6 Cablegram From Department of External Affairs to All Posts
Cablegram, Canberra, 2 January 19
137. Australian Relations with Asia.
On the eve of his departure for the Conference of Commonwealth Foreign Ministers which opens at Colombo on 9th January, 1950, the Minister for External Affairs, the Hon. P. C. Spender, K.C. said that Australia must orientate its foreign policy towards Asia.
'The vast and far-reaching events of the last ten years', said Mr. Spender, 'have led to a shift of the centre of gravity of the world's affairs - at least for the time being - from the Atlantic to the Pacific, and this movement has been and still is proceeding with gathering momentum. Geographically, Australia is next door to Asia and our destiny as a nation is irrevocably conditioned by what takes place in Asia. This means that our future depends to an ever increasing degree upon the political stability of our Asian neighbours, upon the economic well-being of Asian peoples, and upon the development of understanding and friendly relations between Australia and Asia. Whilst it remains true that peace is indivisible and that what takes place in any part of the world may affect us, our vital interests are closer to home. It is therefore in Asia and the Pacific that Australia should make its primary effort in the field of foreign relations.
The rising and menacing tide of Communism in the East presents us with a definite threat - and not a remote threat either - to our national existence. But the threat is also a challenge. Australia, who with New Zealand has the greatest direct interest in Asia of all Western peoples, must develop a dynamic policy towards neighbouring Asian countries, whose people we must live with, not only to-day and to-morrow, but for all times. We should give leadership to developments in that area.
This in no way implies a lack of recognition of the extreme importance the Government attaches to our continued intimate association with the British Commonwealth; on the contrary, it reinforces it. It must be made stronger, not weaker, Commonwealth relations themselves strikingly manifest the movement of the world's centre towards the East. Of the eight countries of the Commonwealth, there is not one without vital territorial and strategic interests in either the Pacific or the Indian Ocean. The location of the forthcoming Commonwealth Conference at Colombo reflects the importance attached to this area. This Conference, it is to be hoped, will produce a positive contribution by Commonwealth countries towards securing the peace of the world. And in our deliberations we should not forget - Australia is certainly not likely to do so - how much our security has depended in the past on the friendly and generous assistance of the United States of America. The events of the last war are too close for that. The United States is the greatest Pacific power. Her policy towards Asia is accordingly of supreme importance to Australia's future.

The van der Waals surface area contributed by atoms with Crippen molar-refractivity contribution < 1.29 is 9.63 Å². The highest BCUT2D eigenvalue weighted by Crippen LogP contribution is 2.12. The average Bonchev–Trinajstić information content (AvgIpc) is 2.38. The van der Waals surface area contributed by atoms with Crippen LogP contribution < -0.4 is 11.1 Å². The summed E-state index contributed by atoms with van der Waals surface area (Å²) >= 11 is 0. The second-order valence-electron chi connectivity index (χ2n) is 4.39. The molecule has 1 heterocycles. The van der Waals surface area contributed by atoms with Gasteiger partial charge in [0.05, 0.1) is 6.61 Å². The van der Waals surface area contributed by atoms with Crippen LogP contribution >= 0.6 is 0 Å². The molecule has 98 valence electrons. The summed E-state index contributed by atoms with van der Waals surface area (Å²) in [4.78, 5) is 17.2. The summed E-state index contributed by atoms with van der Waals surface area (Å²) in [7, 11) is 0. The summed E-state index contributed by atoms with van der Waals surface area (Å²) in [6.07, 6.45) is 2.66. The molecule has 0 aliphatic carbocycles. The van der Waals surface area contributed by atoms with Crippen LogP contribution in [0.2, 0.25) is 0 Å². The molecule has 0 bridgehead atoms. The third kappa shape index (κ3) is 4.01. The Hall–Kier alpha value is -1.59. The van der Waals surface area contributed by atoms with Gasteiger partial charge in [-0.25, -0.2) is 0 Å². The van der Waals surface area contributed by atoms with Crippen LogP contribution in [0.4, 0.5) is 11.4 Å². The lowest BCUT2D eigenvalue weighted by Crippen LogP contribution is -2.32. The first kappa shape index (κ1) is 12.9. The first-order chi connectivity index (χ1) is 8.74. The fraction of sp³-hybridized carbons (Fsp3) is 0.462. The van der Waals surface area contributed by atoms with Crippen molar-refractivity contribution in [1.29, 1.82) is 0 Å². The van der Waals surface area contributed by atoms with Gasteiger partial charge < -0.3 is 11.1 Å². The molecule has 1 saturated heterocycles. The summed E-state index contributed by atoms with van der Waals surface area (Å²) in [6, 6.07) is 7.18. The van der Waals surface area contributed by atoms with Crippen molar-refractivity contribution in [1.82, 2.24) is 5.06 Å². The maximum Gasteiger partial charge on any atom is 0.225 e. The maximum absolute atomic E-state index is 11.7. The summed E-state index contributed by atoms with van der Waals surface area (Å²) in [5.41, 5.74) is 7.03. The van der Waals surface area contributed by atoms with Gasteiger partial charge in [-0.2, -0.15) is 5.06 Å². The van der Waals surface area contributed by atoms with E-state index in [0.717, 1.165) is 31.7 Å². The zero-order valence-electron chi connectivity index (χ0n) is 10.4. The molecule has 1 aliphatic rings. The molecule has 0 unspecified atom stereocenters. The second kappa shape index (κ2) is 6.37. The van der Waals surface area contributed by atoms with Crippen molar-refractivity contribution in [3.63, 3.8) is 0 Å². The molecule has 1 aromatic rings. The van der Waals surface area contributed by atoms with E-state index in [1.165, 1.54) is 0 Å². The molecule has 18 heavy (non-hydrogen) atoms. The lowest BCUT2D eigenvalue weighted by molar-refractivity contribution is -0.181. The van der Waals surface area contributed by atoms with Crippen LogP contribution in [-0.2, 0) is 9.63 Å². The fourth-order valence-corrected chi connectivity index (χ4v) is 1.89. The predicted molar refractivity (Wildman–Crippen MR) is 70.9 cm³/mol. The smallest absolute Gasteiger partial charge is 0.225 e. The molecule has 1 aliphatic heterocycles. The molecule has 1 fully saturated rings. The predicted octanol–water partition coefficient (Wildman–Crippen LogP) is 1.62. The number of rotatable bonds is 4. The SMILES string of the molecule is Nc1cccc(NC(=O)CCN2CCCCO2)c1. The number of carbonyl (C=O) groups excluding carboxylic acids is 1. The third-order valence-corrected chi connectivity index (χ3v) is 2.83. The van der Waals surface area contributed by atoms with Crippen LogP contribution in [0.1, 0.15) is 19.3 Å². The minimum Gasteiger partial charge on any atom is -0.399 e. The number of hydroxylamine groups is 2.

Australia and the United States of America are the two countries which can, in co-operation one with the other, make the greatest contribution to stability and to democratic development of the countries of South-East Asia. Because of our common British heritage and long experience with democratic institutions of government, we can offer valuable advice and assistance to the newly formed governments of South-East Asia. Because of greater technical and industrial development, we can not only offer advice and assistance in financial and industrial matters, but in fact supply much needed industrial equipment and finished goods.
By concerted action, we, the countries which have had greater opportunities in the past, can help the countries of South-East Asia to develop their own democratic institutions and their own viable economies and thus protect them against those opportunist disruptive and subversive elements which take advantage of changing political situations and low living standards'.